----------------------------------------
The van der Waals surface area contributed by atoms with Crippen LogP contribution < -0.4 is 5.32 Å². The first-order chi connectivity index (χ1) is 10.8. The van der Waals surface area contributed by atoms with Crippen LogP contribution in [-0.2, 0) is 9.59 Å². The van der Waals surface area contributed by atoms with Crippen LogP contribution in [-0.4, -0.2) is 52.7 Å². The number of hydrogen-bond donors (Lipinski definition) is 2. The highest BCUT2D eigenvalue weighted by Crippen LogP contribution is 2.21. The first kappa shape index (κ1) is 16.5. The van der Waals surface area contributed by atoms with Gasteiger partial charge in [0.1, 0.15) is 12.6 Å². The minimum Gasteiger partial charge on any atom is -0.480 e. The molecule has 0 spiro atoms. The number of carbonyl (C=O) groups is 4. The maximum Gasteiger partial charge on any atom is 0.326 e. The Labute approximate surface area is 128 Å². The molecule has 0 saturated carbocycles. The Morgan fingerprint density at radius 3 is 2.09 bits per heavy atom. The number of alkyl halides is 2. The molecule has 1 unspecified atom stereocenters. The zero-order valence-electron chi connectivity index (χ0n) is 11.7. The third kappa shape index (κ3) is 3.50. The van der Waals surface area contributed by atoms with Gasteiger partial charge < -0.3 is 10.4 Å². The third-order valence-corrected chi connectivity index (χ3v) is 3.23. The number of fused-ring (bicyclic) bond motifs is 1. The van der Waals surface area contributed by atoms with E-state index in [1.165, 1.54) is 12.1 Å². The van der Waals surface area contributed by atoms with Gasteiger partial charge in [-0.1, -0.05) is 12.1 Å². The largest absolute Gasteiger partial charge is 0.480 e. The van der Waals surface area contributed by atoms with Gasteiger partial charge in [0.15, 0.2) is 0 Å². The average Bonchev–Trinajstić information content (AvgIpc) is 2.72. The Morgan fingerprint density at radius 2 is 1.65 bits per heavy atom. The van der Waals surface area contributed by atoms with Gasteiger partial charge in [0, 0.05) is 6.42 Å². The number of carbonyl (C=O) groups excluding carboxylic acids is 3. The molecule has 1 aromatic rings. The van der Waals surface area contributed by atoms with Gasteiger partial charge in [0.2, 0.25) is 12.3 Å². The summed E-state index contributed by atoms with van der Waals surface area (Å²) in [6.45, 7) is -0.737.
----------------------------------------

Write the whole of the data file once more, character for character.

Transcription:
The van der Waals surface area contributed by atoms with Crippen LogP contribution < -0.4 is 5.32 Å². The first-order chi connectivity index (χ1) is 10.8. The van der Waals surface area contributed by atoms with Crippen LogP contribution in [-0.2, 0) is 9.59 Å². The van der Waals surface area contributed by atoms with Crippen LogP contribution in [-0.4, -0.2) is 52.7 Å². The number of hydrogen-bond donors (Lipinski definition) is 2. The highest BCUT2D eigenvalue weighted by Crippen LogP contribution is 2.21. The first kappa shape index (κ1) is 16.5. The van der Waals surface area contributed by atoms with Gasteiger partial charge in [0.1, 0.15) is 12.6 Å². The minimum Gasteiger partial charge on any atom is -0.480 e. The molecule has 0 spiro atoms. The number of carbonyl (C=O) groups is 4. The maximum Gasteiger partial charge on any atom is 0.326 e. The Labute approximate surface area is 128 Å². The molecule has 0 saturated carbocycles. The Morgan fingerprint density at radius 3 is 2.09 bits per heavy atom. The number of alkyl halides is 2. The molecule has 1 unspecified atom stereocenters. The zero-order valence-electron chi connectivity index (χ0n) is 11.7. The third kappa shape index (κ3) is 3.50. The van der Waals surface area contributed by atoms with Gasteiger partial charge < -0.3 is 10.4 Å². The third-order valence-corrected chi connectivity index (χ3v) is 3.23. The number of fused-ring (bicyclic) bond motifs is 1. The van der Waals surface area contributed by atoms with E-state index in [1.165, 1.54) is 12.1 Å². The van der Waals surface area contributed by atoms with Gasteiger partial charge in [-0.1, -0.05) is 12.1 Å². The largest absolute Gasteiger partial charge is 0.480 e. The van der Waals surface area contributed by atoms with Gasteiger partial charge in [0.15, 0.2) is 0 Å². The average Bonchev–Trinajstić information content (AvgIpc) is 2.72. The Morgan fingerprint density at radius 2 is 1.65 bits per heavy atom. The van der Waals surface area contributed by atoms with Gasteiger partial charge in [0, 0.05) is 6.42 Å². The number of carbonyl (C=O) groups excluding carboxylic acids is 3. The molecule has 1 aromatic rings. The van der Waals surface area contributed by atoms with Gasteiger partial charge in [0.2, 0.25) is 12.3 Å². The summed E-state index contributed by atoms with van der Waals surface area (Å²) in [6.45, 7) is -0.737.